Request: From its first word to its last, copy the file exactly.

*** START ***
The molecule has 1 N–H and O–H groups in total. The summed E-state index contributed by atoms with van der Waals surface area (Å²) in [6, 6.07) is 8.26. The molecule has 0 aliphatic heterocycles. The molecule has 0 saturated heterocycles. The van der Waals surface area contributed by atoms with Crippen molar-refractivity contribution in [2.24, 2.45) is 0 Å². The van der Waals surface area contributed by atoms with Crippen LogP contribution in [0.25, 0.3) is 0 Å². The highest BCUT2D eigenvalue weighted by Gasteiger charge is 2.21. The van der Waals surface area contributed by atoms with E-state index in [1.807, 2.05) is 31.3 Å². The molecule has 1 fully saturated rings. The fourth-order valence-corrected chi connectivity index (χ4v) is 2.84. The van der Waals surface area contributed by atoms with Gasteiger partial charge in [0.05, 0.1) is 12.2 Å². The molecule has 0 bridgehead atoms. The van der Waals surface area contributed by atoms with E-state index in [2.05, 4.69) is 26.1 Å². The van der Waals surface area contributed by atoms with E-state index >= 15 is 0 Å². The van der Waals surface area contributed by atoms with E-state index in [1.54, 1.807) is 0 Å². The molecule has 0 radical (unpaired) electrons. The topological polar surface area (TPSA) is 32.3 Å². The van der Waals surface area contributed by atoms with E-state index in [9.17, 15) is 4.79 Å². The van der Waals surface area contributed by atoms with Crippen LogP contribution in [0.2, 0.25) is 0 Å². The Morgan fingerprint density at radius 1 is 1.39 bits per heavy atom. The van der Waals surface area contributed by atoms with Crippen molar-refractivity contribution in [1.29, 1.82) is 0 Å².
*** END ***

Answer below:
The molecule has 1 N–H and O–H groups in total. The summed E-state index contributed by atoms with van der Waals surface area (Å²) in [6, 6.07) is 8.26. The molecule has 0 aliphatic heterocycles. The molecule has 0 saturated heterocycles. The van der Waals surface area contributed by atoms with Crippen molar-refractivity contribution in [2.24, 2.45) is 0 Å². The van der Waals surface area contributed by atoms with Crippen LogP contribution in [0.25, 0.3) is 0 Å². The highest BCUT2D eigenvalue weighted by Gasteiger charge is 2.21. The van der Waals surface area contributed by atoms with E-state index in [1.807, 2.05) is 31.3 Å². The molecule has 1 fully saturated rings. The fourth-order valence-corrected chi connectivity index (χ4v) is 2.84. The van der Waals surface area contributed by atoms with Gasteiger partial charge in [0.05, 0.1) is 12.2 Å². The molecule has 0 bridgehead atoms. The van der Waals surface area contributed by atoms with E-state index in [2.05, 4.69) is 26.1 Å². The van der Waals surface area contributed by atoms with E-state index >= 15 is 0 Å². The van der Waals surface area contributed by atoms with E-state index in [1.54, 1.807) is 0 Å². The molecule has 0 radical (unpaired) electrons. The topological polar surface area (TPSA) is 32.3 Å². The van der Waals surface area contributed by atoms with E-state index in [9.17, 15) is 4.79 Å². The van der Waals surface area contributed by atoms with Crippen LogP contribution in [0.2, 0.25) is 0 Å². The Morgan fingerprint density at radius 1 is 1.39 bits per heavy atom. The van der Waals surface area contributed by atoms with Crippen molar-refractivity contribution in [1.29, 1.82) is 0 Å².